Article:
His knife hits home, forcing the point into the tender underbelly of the root where the layer is a softer, chalky substance. A thick red sap slowly seeps out of the hole. “Do you still have that cup I asked you to bring?”
“Yeah,” Sheppard answers, pulling off his rucksack and digging through to fish out the clay object. “Here.”
Taking the cup, Ronon captures the sap, allowing it to fill halfway. Scraping the ground with his blade, he gathers enough dust and rocks to fill up the hole and plug the flow.
“Sitting here, I think I was wrong,” Ronon says, handing over the cup.
Sheppard wraps both hands around it, his fingers trembling slightly from exertion and receding adrenaline. “How so?”
Taking in the landscape, seeing all that red become a soothing purple, Ronon licks his lips. “I think coming here is about release.”
Eyes drifting to his drink, Sheppard looks back up at Ronon; unsure at first, his gaze drifts toward the Areli Trees. His expression slowly grows in acceptance. Swirling the liquid, he holds the cup up in the air. “To letting go.” Taking a swallow, he sputters, his face screwing up. “Oh, God...that's...that's...”
“Got a kick?” Ronon laughs, taking the cup and quickly gulping down the thick syrup.
Wiping the ends of his mouth, Sheppard smacks his lips in disgust. “That was worse than Jager.”
Grinning ear to ear, Ronon hands it back over for Sheppard to finish. “Don't be a baby. You said you wanted something stronger.”
Grumbling, Sheppard finishes the last with a grimace and rests the back of his head on the tree, his body slowly going lax.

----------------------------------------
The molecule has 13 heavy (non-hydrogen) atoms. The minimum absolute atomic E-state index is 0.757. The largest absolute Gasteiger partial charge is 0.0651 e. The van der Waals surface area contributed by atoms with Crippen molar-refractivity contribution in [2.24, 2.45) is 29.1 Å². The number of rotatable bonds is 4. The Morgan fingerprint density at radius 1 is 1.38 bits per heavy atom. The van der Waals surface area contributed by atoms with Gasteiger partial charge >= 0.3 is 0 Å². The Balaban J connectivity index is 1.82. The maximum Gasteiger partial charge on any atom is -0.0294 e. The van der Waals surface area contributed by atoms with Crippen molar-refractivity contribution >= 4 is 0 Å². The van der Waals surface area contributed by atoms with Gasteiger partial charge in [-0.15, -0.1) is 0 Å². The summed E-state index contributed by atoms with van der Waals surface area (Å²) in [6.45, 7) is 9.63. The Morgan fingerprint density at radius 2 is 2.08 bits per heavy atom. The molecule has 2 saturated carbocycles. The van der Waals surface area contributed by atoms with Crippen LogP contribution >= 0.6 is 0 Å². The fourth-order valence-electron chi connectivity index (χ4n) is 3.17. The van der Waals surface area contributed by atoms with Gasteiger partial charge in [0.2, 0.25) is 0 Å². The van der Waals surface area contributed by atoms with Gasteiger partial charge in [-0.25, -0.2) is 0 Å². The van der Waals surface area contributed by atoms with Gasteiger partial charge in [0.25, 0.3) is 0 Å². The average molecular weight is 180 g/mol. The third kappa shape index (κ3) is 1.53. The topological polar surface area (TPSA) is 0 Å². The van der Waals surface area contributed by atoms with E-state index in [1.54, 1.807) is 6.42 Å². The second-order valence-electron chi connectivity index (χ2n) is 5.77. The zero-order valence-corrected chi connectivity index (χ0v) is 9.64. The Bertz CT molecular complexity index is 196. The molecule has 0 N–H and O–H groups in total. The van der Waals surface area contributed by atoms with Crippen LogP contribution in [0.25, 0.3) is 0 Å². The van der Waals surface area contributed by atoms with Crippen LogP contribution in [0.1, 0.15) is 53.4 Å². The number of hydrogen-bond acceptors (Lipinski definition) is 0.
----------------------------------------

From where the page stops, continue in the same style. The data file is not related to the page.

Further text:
Beneath the ground, Ronon feels the pulse of the warriors before him and wonders if Sheppard can hear it, too.
“Let's stay a while,” Sheppard suggests, gazing up at the twisting canopy of purple.
“All right,” Ronon answers, his mind buzzing. “But then, I want to run.”
Eyes still on the sky, Sheppard speaks without the weight of guarding his words. “When the pit started filling with dirt and we were forced to squeeze inside that crevice, you told me about this crazy place where people tamed the wind. You sounded like you really wanted to go there.”
“The Wind of Fate,” Ronon replies, his blood tingling. “There's this planet where the oxygen's a;most too thin to breathe. I was only there a short while, met this guy. Some type of thrill seeker. He told me about a canyon where people harvest the wind. He said only the insane attempt it.”
“Only the insane, huh?”
Ronon knows that tone, can hear and feel renewed energy infused in every word. “Yeah,” he answers, knowing where they're going next.
Ronon's not sure how initial dampeners are supposed to work because questioning something that's always just there doesn't cross his mind. His breakfast from earlier threatens to decorate the dash and he's almost ripped away the armrests as the jumper lurches and bucks.
“Are we gonna crash?” he asks between breaths.
“Just hang on.”
There's nothing else to grab, his head bumping the ceiling in a violent jerk before almost being tossed out of his chair. Ronon nearly eats the co-pilot's controls, before the jumper suddenly levels off, the MRE in his belly swirling.
Sheppard turns toward him with a stupid grin on his face. “That was kind of fun.”